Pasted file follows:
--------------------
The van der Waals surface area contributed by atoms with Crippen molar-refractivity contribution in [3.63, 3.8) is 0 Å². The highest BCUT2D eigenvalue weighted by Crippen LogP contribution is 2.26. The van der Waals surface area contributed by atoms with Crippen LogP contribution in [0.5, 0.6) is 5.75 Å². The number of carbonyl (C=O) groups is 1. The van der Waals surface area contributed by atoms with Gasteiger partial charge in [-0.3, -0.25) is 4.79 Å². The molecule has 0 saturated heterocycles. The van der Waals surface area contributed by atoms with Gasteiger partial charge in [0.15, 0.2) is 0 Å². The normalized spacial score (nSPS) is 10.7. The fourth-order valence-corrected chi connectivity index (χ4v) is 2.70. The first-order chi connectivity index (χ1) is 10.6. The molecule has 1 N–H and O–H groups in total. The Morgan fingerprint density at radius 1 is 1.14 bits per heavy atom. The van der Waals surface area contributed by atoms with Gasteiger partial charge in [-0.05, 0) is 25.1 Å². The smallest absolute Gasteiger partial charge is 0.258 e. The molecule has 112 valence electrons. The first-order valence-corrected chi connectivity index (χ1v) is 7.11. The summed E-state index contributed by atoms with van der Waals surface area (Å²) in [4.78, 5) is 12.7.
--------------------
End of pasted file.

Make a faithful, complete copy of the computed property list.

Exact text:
The van der Waals surface area contributed by atoms with Crippen molar-refractivity contribution in [3.63, 3.8) is 0 Å². The highest BCUT2D eigenvalue weighted by Crippen LogP contribution is 2.26. The van der Waals surface area contributed by atoms with Crippen LogP contribution in [0.5, 0.6) is 5.75 Å². The number of carbonyl (C=O) groups is 1. The van der Waals surface area contributed by atoms with Gasteiger partial charge in [-0.3, -0.25) is 4.79 Å². The molecule has 0 saturated heterocycles. The van der Waals surface area contributed by atoms with Gasteiger partial charge in [0.15, 0.2) is 0 Å². The normalized spacial score (nSPS) is 10.7. The fourth-order valence-corrected chi connectivity index (χ4v) is 2.70. The first-order chi connectivity index (χ1) is 10.6. The molecule has 1 N–H and O–H groups in total. The Morgan fingerprint density at radius 1 is 1.14 bits per heavy atom. The van der Waals surface area contributed by atoms with Gasteiger partial charge in [-0.05, 0) is 25.1 Å². The smallest absolute Gasteiger partial charge is 0.258 e. The molecule has 112 valence electrons. The first-order valence-corrected chi connectivity index (χ1v) is 7.11. The summed E-state index contributed by atoms with van der Waals surface area (Å²) in [4.78, 5) is 12.7.